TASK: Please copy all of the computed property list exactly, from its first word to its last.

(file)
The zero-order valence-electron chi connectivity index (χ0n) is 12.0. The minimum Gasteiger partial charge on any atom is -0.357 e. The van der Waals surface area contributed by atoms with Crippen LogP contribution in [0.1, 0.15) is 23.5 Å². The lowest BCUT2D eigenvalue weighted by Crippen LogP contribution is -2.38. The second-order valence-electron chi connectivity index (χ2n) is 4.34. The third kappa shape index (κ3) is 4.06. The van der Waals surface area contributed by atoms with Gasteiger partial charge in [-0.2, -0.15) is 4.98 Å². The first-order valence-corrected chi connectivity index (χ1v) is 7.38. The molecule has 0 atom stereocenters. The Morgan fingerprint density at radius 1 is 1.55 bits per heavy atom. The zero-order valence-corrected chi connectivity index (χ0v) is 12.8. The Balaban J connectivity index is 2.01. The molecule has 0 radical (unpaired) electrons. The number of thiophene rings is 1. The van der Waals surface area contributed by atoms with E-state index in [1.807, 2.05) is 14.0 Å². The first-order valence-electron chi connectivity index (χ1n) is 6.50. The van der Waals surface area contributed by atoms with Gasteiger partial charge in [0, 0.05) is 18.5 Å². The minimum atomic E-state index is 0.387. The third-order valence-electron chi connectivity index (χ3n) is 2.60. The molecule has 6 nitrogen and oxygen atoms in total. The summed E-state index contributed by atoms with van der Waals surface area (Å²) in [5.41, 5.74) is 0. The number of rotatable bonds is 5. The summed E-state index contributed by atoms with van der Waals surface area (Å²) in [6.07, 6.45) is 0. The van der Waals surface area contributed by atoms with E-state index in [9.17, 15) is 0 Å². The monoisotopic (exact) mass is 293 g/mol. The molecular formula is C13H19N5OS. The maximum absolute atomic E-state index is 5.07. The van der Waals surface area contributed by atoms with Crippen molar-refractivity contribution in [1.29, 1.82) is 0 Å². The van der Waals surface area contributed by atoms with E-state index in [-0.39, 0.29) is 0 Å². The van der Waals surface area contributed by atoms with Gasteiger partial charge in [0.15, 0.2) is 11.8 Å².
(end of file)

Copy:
The zero-order valence-electron chi connectivity index (χ0n) is 12.0. The minimum Gasteiger partial charge on any atom is -0.357 e. The van der Waals surface area contributed by atoms with Crippen LogP contribution in [0.1, 0.15) is 23.5 Å². The lowest BCUT2D eigenvalue weighted by Crippen LogP contribution is -2.38. The second-order valence-electron chi connectivity index (χ2n) is 4.34. The third kappa shape index (κ3) is 4.06. The van der Waals surface area contributed by atoms with Gasteiger partial charge in [-0.2, -0.15) is 4.98 Å². The first-order valence-corrected chi connectivity index (χ1v) is 7.38. The molecule has 0 atom stereocenters. The Morgan fingerprint density at radius 1 is 1.55 bits per heavy atom. The zero-order valence-corrected chi connectivity index (χ0v) is 12.8. The Balaban J connectivity index is 2.01. The molecule has 0 radical (unpaired) electrons. The number of thiophene rings is 1. The van der Waals surface area contributed by atoms with E-state index in [1.807, 2.05) is 14.0 Å². The first-order valence-electron chi connectivity index (χ1n) is 6.50. The van der Waals surface area contributed by atoms with Gasteiger partial charge in [0, 0.05) is 18.5 Å². The minimum atomic E-state index is 0.387. The third-order valence-electron chi connectivity index (χ3n) is 2.60. The molecule has 6 nitrogen and oxygen atoms in total. The summed E-state index contributed by atoms with van der Waals surface area (Å²) in [5.41, 5.74) is 0. The number of rotatable bonds is 5. The summed E-state index contributed by atoms with van der Waals surface area (Å²) in [6.07, 6.45) is 0. The van der Waals surface area contributed by atoms with E-state index in [9.17, 15) is 0 Å². The monoisotopic (exact) mass is 293 g/mol. The molecular formula is C13H19N5OS. The maximum absolute atomic E-state index is 5.07. The van der Waals surface area contributed by atoms with Crippen molar-refractivity contribution in [1.29, 1.82) is 0 Å². The van der Waals surface area contributed by atoms with E-state index in [-0.39, 0.29) is 0 Å². The van der Waals surface area contributed by atoms with Gasteiger partial charge in [0.15, 0.2) is 11.8 Å².